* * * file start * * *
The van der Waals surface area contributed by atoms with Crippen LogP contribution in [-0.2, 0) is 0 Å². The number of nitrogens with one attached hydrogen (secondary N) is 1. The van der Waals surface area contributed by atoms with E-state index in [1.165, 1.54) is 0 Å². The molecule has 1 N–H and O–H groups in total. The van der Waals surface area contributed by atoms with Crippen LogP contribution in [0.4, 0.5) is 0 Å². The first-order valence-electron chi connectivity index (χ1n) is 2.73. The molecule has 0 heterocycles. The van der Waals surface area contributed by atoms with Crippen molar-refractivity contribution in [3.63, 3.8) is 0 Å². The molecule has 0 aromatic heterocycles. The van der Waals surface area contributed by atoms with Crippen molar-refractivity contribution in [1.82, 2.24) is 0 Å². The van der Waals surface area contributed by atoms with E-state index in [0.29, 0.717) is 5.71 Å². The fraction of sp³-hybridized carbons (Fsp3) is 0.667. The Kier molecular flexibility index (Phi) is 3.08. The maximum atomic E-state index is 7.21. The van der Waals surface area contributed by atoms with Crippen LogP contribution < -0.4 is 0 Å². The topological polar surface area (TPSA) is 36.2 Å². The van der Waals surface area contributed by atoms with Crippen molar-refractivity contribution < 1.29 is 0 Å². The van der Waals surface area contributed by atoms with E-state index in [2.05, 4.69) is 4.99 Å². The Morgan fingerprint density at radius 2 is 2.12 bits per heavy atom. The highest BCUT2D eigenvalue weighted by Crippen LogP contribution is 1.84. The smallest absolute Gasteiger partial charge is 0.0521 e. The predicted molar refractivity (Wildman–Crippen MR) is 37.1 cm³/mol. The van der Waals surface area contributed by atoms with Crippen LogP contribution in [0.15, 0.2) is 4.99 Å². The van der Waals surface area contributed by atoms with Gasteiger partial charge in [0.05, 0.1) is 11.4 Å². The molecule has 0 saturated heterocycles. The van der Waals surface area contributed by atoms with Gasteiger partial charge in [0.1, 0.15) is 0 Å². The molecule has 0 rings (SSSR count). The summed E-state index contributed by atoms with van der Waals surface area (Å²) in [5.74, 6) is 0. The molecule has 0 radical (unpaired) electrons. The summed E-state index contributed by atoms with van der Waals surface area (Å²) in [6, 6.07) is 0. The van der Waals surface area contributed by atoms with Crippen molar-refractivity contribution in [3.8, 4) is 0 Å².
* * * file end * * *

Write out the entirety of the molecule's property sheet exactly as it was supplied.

The van der Waals surface area contributed by atoms with Crippen LogP contribution in [-0.2, 0) is 0 Å². The number of nitrogens with one attached hydrogen (secondary N) is 1. The van der Waals surface area contributed by atoms with E-state index in [1.165, 1.54) is 0 Å². The molecule has 1 N–H and O–H groups in total. The van der Waals surface area contributed by atoms with Crippen LogP contribution in [0.4, 0.5) is 0 Å². The first-order valence-electron chi connectivity index (χ1n) is 2.73. The molecule has 0 heterocycles. The van der Waals surface area contributed by atoms with Crippen molar-refractivity contribution in [3.63, 3.8) is 0 Å². The molecule has 0 aromatic heterocycles. The van der Waals surface area contributed by atoms with Crippen molar-refractivity contribution in [1.82, 2.24) is 0 Å². The van der Waals surface area contributed by atoms with E-state index in [0.29, 0.717) is 5.71 Å². The fraction of sp³-hybridized carbons (Fsp3) is 0.667. The Kier molecular flexibility index (Phi) is 3.08. The maximum atomic E-state index is 7.21. The van der Waals surface area contributed by atoms with Crippen LogP contribution < -0.4 is 0 Å². The topological polar surface area (TPSA) is 36.2 Å². The van der Waals surface area contributed by atoms with Crippen molar-refractivity contribution < 1.29 is 0 Å². The van der Waals surface area contributed by atoms with E-state index in [2.05, 4.69) is 4.99 Å². The Morgan fingerprint density at radius 2 is 2.12 bits per heavy atom. The highest BCUT2D eigenvalue weighted by Crippen LogP contribution is 1.84. The smallest absolute Gasteiger partial charge is 0.0521 e. The predicted molar refractivity (Wildman–Crippen MR) is 37.1 cm³/mol. The van der Waals surface area contributed by atoms with Crippen LogP contribution in [0.15, 0.2) is 4.99 Å². The van der Waals surface area contributed by atoms with Gasteiger partial charge in [0.05, 0.1) is 11.4 Å². The molecule has 0 saturated heterocycles. The van der Waals surface area contributed by atoms with Gasteiger partial charge in [0.1, 0.15) is 0 Å². The molecule has 0 rings (SSSR count). The summed E-state index contributed by atoms with van der Waals surface area (Å²) in [5.74, 6) is 0. The molecule has 0 radical (unpaired) electrons. The summed E-state index contributed by atoms with van der Waals surface area (Å²) in [6, 6.07) is 0. The van der Waals surface area contributed by atoms with Crippen molar-refractivity contribution in [3.8, 4) is 0 Å².